set_prior('gamma(30, 2)', class = 'sd', coef = 'Intercept', group = 'id')

Then run brm on the full model:

full_brms = brm(WMI ~ session * group + (1|id), data = mixed_data, prior = priors_mixed, sample_prior = TRUE, iter = 10000)
BF_brms_savage = hypothesis(full_brms, hypothesis = 'session:groupgroupB = 0')  # H0: No interaction
BF_brms_savage$hypothesis  # Show the results of this hypothesis test
##                             Estimate Est.Error  l-95% CI u-95% CI
## (session:groupgroupB) = 0 -0.1486711 0.8159163 -1.747084 1.444984
##                           Evid.Ratio Star
## (session:groupgroupB) = 0   2.422722

Note that Evid.Ratio is the Bayes factor in favor of the null (!) since that is the hypothesis that we stated, so the BF in favor of H1 is 0.4127589. In this case, it is less in favor of the null than when we used BIC or BayesFactor. The discrepancy is probably due to the change in priors: a more null-like prior means that we have to update our knowledge less.

brms::hypothesis computes an evidence ratio (a Bayes Factor) using the Savage-Dickey method which only requires the posterior of the parameter of interest. Thus, no null model needs to be fitted explicitly. As a side note, it is fairly straightforward to manually compute Bayes factors from Savage-Dickey density ratios on the output of stan, JAGS, and other samplers. I return to this in the section on the Product Space method.

Evaluation: brms provides a huge improvement over the other methods by allowing explicit specification of all priors, all link functions, meta-analysis, etc. With hypothesis, you don’t need to explicitly state a null model.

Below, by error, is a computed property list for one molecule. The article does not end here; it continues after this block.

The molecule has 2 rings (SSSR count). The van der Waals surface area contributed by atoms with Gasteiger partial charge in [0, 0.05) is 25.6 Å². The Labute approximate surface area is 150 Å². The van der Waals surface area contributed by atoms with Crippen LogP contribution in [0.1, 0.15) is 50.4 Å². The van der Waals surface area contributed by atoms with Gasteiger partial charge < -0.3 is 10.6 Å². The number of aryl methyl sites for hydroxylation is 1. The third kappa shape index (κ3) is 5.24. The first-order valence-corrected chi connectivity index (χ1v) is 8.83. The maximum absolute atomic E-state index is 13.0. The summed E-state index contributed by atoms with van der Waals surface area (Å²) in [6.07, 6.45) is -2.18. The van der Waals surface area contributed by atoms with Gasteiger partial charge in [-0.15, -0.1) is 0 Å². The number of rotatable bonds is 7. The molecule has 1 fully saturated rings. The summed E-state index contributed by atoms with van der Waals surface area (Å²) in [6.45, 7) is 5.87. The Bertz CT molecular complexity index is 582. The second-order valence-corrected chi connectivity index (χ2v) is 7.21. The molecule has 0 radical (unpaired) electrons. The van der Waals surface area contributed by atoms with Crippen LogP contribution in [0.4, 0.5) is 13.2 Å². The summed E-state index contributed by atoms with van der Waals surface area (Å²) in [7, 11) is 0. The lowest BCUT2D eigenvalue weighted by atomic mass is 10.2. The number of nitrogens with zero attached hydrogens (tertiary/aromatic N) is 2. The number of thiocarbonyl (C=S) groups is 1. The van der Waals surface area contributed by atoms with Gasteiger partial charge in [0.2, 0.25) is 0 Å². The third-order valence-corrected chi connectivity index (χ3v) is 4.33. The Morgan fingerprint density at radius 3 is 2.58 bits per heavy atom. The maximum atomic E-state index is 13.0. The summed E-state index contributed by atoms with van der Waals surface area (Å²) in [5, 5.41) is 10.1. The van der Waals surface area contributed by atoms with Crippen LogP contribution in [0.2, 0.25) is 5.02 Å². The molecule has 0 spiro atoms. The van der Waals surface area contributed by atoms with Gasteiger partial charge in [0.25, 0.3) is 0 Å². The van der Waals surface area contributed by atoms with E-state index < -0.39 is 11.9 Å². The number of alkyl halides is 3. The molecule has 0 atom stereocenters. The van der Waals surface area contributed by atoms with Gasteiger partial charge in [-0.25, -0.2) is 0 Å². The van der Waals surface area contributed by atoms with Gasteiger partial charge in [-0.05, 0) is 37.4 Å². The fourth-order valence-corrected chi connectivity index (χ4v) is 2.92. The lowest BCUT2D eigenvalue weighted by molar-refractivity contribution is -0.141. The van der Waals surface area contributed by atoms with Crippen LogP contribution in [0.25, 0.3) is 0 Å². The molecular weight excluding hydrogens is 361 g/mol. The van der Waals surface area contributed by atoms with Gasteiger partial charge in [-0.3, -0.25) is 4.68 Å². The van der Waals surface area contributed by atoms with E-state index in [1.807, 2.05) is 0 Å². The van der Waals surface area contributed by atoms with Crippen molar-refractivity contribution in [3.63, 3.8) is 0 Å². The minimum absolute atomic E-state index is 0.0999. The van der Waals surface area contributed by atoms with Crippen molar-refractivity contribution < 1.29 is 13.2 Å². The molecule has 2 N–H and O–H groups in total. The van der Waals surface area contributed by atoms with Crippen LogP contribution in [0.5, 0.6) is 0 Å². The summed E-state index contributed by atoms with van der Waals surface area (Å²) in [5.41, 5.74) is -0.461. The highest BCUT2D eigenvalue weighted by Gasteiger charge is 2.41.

However, Savage-Dickey can fail for even relatively simple models, e.g., categorical ones such as one-way ANOVAs (Morey et al., 2011) and if we had modeled session with individual offsets in a change-model (as we did in our paper). I don’t know of a simple rule about when it works and when it does not, and that makes me uncomfortable.

brms::bayes_factor: almost all models

Again, this is very much like brms::hypothesis but with the null model fitted independently:

full_brms = brm(WMI ~ session * group + (1|id), data = mixed_data, prior = priors_mixed, save_all_pars = TRUE, iter = 10000)
null_brms = update(full_brms, formula = ~ .-group:session)  # Same but without the interaction term
BF_brms_bridge = bayes_factor(full_brms, null_brms)
## The estimated Bayes factor in favor of x1 over x2 is equal to: 0.41355

Evaluation: Learn this tool, and you can do almost everything you’d ever need, including meta-analysis, Poisson models, mixed models with crossed random effects, SEM, etc. brms is a quite young package, bearing witness of incredible development speed. Expect many more features shortly. I’m personally looking forward to seeing full support for SEM in brms and automatic “imputation” of missing values, further setting brms apart from the other solutions.